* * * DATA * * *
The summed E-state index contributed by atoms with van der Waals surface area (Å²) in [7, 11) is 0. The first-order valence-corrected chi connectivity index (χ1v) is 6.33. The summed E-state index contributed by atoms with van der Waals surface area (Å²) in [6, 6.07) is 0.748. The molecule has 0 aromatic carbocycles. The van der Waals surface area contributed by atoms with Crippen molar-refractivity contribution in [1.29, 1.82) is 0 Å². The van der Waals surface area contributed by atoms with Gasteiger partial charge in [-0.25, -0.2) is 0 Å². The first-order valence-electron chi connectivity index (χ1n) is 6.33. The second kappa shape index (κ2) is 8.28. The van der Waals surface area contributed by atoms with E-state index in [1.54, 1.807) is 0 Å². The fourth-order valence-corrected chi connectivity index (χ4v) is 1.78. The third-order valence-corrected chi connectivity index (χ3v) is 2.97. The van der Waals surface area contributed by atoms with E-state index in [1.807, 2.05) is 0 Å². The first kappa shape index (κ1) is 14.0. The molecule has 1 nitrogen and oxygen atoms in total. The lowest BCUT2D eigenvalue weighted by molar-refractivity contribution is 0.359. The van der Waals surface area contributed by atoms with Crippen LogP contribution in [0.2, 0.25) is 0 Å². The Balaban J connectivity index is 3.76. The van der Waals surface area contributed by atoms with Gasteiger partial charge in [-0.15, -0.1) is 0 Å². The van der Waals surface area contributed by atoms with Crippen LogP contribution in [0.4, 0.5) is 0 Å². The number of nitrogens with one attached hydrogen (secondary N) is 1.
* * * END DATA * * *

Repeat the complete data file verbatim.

The summed E-state index contributed by atoms with van der Waals surface area (Å²) in [7, 11) is 0. The first-order valence-corrected chi connectivity index (χ1v) is 6.33. The summed E-state index contributed by atoms with van der Waals surface area (Å²) in [6, 6.07) is 0.748. The molecule has 0 aromatic carbocycles. The van der Waals surface area contributed by atoms with Crippen molar-refractivity contribution in [1.29, 1.82) is 0 Å². The van der Waals surface area contributed by atoms with Gasteiger partial charge in [-0.25, -0.2) is 0 Å². The first-order valence-electron chi connectivity index (χ1n) is 6.33. The second kappa shape index (κ2) is 8.28. The van der Waals surface area contributed by atoms with E-state index in [1.54, 1.807) is 0 Å². The fourth-order valence-corrected chi connectivity index (χ4v) is 1.78. The third-order valence-corrected chi connectivity index (χ3v) is 2.97. The van der Waals surface area contributed by atoms with E-state index in [1.807, 2.05) is 0 Å². The first kappa shape index (κ1) is 14.0. The molecule has 1 nitrogen and oxygen atoms in total. The lowest BCUT2D eigenvalue weighted by molar-refractivity contribution is 0.359. The van der Waals surface area contributed by atoms with Crippen LogP contribution in [0.2, 0.25) is 0 Å². The Balaban J connectivity index is 3.76. The van der Waals surface area contributed by atoms with Gasteiger partial charge in [-0.15, -0.1) is 0 Å². The van der Waals surface area contributed by atoms with Crippen LogP contribution in [0.4, 0.5) is 0 Å². The number of nitrogens with one attached hydrogen (secondary N) is 1.